This seems to make sense at first. Getting vegetables into your children any which way you can, whether it’s in cakes, brownies and muffins, or soups, sauces and pies.
There are times when bulking food up with vegetables is a good tactic, such as in a soup or a homemade pasta sauce, muffins or smoothies. Doing so increases the nutritional value of the meal, and teaches kids that vegetables can be eaten many ways.
What doesn’t work is when kids find vegetables added to their favourite dish, and you haven’t been honest about it. And once your child catches on to what you’re doing, he may feel angry and mistrustful about it.
Try this instead:
Our job as parents is to raise kids who will make good nutrition choices as adults. So children need to learn about the taste and texture of vegetables. That’s why it’s important that they experience individual foods in obvious ways, and not ‘hidden’ in another food.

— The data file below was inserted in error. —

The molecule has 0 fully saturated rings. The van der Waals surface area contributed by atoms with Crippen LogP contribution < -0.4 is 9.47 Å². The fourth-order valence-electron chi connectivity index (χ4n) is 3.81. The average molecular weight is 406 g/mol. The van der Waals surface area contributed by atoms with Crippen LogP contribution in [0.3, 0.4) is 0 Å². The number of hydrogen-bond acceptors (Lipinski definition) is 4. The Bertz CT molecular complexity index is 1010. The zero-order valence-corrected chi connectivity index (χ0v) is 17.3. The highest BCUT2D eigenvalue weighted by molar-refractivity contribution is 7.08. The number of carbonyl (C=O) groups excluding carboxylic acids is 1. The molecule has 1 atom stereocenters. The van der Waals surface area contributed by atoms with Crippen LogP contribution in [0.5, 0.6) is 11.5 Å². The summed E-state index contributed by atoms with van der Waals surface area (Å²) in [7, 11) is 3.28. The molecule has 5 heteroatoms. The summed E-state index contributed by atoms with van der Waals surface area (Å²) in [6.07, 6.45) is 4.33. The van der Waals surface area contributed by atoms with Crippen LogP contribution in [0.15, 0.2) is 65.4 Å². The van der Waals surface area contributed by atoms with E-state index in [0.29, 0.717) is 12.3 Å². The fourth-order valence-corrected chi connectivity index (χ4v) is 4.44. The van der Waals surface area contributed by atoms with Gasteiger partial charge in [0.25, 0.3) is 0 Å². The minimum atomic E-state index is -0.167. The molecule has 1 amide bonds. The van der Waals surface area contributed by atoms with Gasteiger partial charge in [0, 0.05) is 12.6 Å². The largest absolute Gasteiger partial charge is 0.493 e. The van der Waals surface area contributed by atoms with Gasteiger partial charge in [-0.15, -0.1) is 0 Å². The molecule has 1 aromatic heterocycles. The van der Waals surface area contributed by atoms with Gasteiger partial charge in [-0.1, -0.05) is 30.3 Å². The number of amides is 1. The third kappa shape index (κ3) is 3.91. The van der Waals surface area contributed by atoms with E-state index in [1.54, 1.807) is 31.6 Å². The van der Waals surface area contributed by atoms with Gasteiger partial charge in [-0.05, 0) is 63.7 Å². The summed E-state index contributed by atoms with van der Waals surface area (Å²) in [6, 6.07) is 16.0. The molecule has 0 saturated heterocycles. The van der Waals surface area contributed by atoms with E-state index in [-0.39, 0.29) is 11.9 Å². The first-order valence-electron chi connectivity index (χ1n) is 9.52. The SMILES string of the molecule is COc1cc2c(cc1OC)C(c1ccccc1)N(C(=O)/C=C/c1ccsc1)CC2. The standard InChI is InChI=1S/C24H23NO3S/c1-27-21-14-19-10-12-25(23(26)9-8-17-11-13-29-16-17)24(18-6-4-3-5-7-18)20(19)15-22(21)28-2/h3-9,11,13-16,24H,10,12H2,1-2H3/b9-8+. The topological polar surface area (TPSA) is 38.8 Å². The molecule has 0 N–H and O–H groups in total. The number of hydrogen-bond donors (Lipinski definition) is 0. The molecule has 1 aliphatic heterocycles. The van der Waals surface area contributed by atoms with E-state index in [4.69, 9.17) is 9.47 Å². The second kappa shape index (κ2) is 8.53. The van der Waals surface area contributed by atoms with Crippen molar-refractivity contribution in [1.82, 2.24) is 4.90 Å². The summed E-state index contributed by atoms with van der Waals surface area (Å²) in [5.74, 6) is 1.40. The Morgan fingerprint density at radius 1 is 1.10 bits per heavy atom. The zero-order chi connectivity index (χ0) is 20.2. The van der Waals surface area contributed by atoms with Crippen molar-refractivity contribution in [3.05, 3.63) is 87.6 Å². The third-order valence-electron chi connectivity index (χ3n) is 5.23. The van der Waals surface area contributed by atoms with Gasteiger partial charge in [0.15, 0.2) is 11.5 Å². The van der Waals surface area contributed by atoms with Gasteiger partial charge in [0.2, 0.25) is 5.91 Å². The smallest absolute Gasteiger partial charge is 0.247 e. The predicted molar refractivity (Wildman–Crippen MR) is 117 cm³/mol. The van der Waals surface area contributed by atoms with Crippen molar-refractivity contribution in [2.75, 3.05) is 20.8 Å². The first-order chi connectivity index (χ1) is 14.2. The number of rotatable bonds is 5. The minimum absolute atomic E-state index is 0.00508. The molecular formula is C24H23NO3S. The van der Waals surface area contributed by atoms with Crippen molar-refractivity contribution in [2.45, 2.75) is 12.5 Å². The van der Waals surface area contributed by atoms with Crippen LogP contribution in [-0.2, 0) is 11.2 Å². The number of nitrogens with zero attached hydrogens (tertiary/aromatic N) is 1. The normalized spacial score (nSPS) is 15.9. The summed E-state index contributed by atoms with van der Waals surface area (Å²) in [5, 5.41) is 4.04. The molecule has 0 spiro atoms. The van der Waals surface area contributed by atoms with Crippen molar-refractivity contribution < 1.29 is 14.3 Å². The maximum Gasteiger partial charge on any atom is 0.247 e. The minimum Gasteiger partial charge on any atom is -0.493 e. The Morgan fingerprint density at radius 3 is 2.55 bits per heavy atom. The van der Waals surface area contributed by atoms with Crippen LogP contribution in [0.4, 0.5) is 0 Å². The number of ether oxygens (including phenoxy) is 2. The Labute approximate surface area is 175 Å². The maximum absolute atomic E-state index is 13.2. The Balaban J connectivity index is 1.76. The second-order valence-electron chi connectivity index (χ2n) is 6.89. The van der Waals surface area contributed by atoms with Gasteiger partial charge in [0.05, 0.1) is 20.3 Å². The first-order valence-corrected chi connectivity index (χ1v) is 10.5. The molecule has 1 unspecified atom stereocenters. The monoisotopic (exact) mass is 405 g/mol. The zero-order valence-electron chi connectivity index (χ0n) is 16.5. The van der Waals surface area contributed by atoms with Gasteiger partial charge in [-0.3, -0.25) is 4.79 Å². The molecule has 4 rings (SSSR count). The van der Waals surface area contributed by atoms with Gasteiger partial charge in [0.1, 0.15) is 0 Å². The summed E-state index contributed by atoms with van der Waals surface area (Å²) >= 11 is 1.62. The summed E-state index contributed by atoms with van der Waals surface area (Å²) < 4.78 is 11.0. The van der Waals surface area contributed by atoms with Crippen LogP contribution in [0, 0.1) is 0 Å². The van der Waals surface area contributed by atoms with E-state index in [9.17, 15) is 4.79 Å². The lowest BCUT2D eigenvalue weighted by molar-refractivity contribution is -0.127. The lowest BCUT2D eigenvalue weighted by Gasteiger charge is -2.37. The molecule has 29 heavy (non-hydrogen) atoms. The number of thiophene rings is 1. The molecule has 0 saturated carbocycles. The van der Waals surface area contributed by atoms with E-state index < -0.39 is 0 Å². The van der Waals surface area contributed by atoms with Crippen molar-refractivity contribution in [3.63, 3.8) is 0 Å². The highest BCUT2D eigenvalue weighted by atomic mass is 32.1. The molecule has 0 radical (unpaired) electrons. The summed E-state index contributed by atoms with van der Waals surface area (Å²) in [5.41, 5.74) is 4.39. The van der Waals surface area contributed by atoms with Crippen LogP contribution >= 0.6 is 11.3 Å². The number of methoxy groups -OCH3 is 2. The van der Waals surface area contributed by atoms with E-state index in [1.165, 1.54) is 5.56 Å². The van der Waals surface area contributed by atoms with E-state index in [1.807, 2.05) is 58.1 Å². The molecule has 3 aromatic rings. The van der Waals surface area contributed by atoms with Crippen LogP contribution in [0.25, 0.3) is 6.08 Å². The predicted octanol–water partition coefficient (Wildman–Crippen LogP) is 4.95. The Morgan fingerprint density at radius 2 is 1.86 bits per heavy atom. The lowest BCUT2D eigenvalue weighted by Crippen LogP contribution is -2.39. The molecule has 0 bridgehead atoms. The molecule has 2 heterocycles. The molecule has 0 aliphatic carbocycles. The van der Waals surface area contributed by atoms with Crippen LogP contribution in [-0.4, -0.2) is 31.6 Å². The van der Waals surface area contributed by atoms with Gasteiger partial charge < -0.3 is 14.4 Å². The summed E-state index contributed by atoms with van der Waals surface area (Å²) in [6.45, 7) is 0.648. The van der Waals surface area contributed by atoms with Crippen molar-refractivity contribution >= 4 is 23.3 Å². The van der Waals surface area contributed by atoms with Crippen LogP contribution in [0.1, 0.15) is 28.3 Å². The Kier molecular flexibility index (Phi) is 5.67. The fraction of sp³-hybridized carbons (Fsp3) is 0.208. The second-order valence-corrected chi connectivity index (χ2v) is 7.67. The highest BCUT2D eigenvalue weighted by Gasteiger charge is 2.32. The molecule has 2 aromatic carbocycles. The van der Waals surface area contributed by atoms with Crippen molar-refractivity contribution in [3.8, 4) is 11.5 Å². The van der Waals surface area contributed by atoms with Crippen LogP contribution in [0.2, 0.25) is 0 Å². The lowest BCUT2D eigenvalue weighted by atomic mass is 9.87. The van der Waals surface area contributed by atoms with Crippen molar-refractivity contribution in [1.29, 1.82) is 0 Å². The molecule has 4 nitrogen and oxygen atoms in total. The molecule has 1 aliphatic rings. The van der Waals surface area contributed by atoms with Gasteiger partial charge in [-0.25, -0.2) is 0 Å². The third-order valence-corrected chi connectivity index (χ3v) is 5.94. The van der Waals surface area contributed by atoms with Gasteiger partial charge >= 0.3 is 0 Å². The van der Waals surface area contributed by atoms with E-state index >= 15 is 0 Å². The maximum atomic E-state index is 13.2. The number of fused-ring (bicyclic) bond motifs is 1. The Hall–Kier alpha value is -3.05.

By all means boost the nutrient content of meals however you can, but serve the real deal too. Even if they only take a small amount of the vegetable, it’s better than consistently hiding purees in food.
Vary how you present vegetables. You may find your children prefer sweet potato baked as chips rather than mashed, raw carrots more than cooked, roasted cauliflower over steamed.
If your child asks you, tell them what’s in the food, whether it’s black beans in the brownies, zucchini in the muffins, or carrot and sweetcorn in the fritters. That way they can learn about the different forms vegetables can take, and how they can taste very different.
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Jenny Boss, Nutritionist